The Mental Health Consequences of Family Separation for Refugees

Date: 
Mar 09, 2018 - 03:00pm
Location: 
Sociology Commons (SSCI 1061)
On March 9th, Dr. Jessica Goodkind will present her research in a talk entitled, "The Mental Health Consequences of Family Separation for Refugees: Mixed Methods Findings and Implications for Sociology, Policy, and Practice".

Navigating the Non-Sociology, Non-Academic Job Market

Date: 
Feb 23, 2018 - 03:00pm
Location: 
Sociology Commons (SSCI 1061)
Join us for a panel discussion for graduate students on non-sociology, non-academic jobs.  Guest panelist include: Danielle Albright (Department of Emergency Medicine, UNM), Kristine Denman (Director of the New Mexico Statistical Analysis Center), and Matt Hughes (Senior VP, Research & Polling, Inc.).

Tactical Potency and Contested Meaning in the NFL Protests

Date: 
Jan 26, 2018 - 03:00pm
Location: 
Sociology Commons (SSCI 1061)

Join us for the first colloquium talk of the Spring 2018 semester.  Dr. Sharon Erickson Nepstad and graduate student, Alex MacLennan will present a talk, entitled, "Tactical Potency and Contested Meaning in the NFL Protests".  For more information, click here.

ABSTRACT: This talk addresses two key questions: 1) What factors make a tactic potent, sparking a strong reaction, while other tactics fall flat? and 2) How do protesters and their opponents contest and reframe the meaning of symbolic tactics to either thwart or sustain the pace of insurgency?  To address these questions, we examine the recent use of symbolic tactics in sports to protest political violence against African-Americans.  We conduct a comparative analysis of three cases to assess tactical potency: the 2012 NBA “Hoodies Up” protest, the 2014 St. Louis Rams NFL “Hand Up, Don’t Shoot” protest, and the 2016-2017 NFL “Take A Knee” protest.  We argue that four factors were particularly important: the capacity to reinterpret the tactic’s meaning; the setting for the action; the broader political context; and the engagement of high visibility opponents. Additionally, we use the method of process tracing to discern the various ways that NFL kneeling protesters and their opponents tried to shift the tactic's symbolic meaning.  We identify and illustrate several maneuvers that were used to thwart or revive the kneeling tactic. We argue that the NFL protests challenge traditional models of tactical interaction.  By contesting old meanings and attributing new symbolism, a movement can sustain insurgency without tactical innovation or the intervention of powerful third parties.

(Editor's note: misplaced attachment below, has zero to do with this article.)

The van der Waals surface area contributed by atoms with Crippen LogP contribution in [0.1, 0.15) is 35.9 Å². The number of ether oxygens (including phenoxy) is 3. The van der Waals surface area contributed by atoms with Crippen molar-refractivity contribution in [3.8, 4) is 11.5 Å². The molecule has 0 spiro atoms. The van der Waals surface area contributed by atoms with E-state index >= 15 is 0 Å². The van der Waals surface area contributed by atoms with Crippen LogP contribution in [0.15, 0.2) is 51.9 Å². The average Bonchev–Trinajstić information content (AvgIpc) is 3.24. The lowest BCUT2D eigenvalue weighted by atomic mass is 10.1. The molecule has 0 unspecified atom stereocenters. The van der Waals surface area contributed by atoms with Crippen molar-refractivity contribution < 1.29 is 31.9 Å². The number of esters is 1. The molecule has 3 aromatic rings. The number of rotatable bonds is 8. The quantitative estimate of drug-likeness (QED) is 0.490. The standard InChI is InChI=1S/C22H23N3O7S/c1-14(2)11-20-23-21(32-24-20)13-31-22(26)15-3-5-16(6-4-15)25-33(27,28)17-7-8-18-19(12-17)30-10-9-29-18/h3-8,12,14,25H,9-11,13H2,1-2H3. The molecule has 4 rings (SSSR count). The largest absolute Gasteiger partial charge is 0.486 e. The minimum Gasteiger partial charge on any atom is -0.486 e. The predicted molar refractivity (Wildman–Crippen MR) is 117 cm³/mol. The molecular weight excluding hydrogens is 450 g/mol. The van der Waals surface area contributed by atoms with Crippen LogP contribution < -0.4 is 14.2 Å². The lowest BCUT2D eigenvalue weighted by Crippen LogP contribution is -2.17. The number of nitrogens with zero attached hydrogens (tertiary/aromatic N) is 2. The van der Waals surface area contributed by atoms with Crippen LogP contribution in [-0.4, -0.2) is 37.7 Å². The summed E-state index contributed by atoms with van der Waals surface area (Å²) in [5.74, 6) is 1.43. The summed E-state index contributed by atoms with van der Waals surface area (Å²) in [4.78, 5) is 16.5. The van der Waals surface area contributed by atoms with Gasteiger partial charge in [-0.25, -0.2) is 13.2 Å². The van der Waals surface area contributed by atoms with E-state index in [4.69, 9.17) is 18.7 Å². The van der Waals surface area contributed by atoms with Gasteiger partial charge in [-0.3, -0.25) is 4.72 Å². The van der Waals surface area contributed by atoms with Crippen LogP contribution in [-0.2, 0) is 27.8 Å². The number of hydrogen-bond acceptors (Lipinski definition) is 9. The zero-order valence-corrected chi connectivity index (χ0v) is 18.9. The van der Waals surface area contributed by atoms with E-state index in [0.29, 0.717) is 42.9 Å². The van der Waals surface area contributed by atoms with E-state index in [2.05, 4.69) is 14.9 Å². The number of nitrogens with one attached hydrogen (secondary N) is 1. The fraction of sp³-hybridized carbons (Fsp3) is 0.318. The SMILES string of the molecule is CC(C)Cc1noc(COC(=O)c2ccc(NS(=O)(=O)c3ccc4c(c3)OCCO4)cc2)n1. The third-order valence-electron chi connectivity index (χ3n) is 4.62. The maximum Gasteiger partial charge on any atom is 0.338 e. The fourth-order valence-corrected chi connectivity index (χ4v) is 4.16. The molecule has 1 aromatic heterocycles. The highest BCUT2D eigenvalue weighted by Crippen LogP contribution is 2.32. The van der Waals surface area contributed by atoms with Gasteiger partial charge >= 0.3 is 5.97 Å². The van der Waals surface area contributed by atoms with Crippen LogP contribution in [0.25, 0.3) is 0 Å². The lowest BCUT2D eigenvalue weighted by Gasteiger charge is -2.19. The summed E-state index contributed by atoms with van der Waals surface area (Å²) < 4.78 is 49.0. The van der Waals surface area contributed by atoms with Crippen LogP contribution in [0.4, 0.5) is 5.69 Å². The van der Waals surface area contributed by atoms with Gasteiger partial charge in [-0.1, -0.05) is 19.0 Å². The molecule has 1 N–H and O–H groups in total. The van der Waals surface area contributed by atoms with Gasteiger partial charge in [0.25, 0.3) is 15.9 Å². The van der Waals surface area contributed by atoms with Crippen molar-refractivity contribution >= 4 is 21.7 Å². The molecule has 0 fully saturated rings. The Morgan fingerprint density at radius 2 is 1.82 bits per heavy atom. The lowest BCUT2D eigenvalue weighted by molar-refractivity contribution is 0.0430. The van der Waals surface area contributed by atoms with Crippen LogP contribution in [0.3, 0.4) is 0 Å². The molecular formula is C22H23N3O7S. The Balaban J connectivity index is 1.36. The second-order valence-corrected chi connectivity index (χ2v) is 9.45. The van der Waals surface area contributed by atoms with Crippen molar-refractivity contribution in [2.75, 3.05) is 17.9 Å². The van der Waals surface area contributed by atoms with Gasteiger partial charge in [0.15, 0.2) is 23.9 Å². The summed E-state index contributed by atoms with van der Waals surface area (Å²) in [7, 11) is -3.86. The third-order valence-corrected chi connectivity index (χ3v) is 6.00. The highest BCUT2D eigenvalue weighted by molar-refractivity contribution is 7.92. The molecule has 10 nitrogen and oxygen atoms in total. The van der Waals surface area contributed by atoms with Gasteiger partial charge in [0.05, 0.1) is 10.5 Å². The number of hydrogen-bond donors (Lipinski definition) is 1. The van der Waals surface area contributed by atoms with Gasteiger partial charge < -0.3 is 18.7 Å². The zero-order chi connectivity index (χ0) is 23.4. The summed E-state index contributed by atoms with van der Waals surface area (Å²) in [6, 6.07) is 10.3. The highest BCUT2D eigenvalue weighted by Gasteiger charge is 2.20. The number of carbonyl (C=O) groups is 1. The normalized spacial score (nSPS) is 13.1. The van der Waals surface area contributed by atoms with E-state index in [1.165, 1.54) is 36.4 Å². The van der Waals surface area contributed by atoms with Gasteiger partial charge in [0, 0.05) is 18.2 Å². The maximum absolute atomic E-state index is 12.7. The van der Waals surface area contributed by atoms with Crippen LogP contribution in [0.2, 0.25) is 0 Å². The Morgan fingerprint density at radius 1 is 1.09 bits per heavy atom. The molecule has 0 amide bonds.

Regional Nationalism: The Case of the Hispano Nation

Date: 
Dec 08, 2017 - 03:00pm
Location: 
Sociology Commons (SSCI 1061)
Felipe Gonzales will present his latest research in a presentation entitled, "Regional Nationalism:  The Case of the Hispano Nation".

Diabetes in American Indian/Alaska Native Communities: A Content Analysis of Academic Research

Date: 
Oct 27, 2017 - 03:00pm
Location: 
Sociology Commons (SSCI 1061)
Kimberly Huyser will present her research on health and American Indian populations.  Her presentation is entitled, "Diabetes in American Indian/Alaska Native Communities: A Content Analysis of Academic Research".

Hidden Windows of Discretion and Disparity

Date: 
Sep 08, 2017 - 03:00pm
Location: 
Sociology Commons (SSCI 1061)
As part of our Fall Colloquium Series, Noah Painter-Davis will present his paper entitled, "Hidden Windows of Discretion and Disparity: Downward Departures, Intermediate Punishments, and Racial Disparities in Drug Sentencing In Pennsylvania".

Publishing in Academic Journals: A Discussion with the Editors of Sociology of Race and Ethnicity

Date: 
Aug 25, 2017 - 03:00pm
Location: 
Sociology Commons (SSCI 1061)

Join us for a discussion of journal publishing, with Dr. David L. Brunsma and David G. Embrick, co-editors of Sociology of Race and Ethnicity.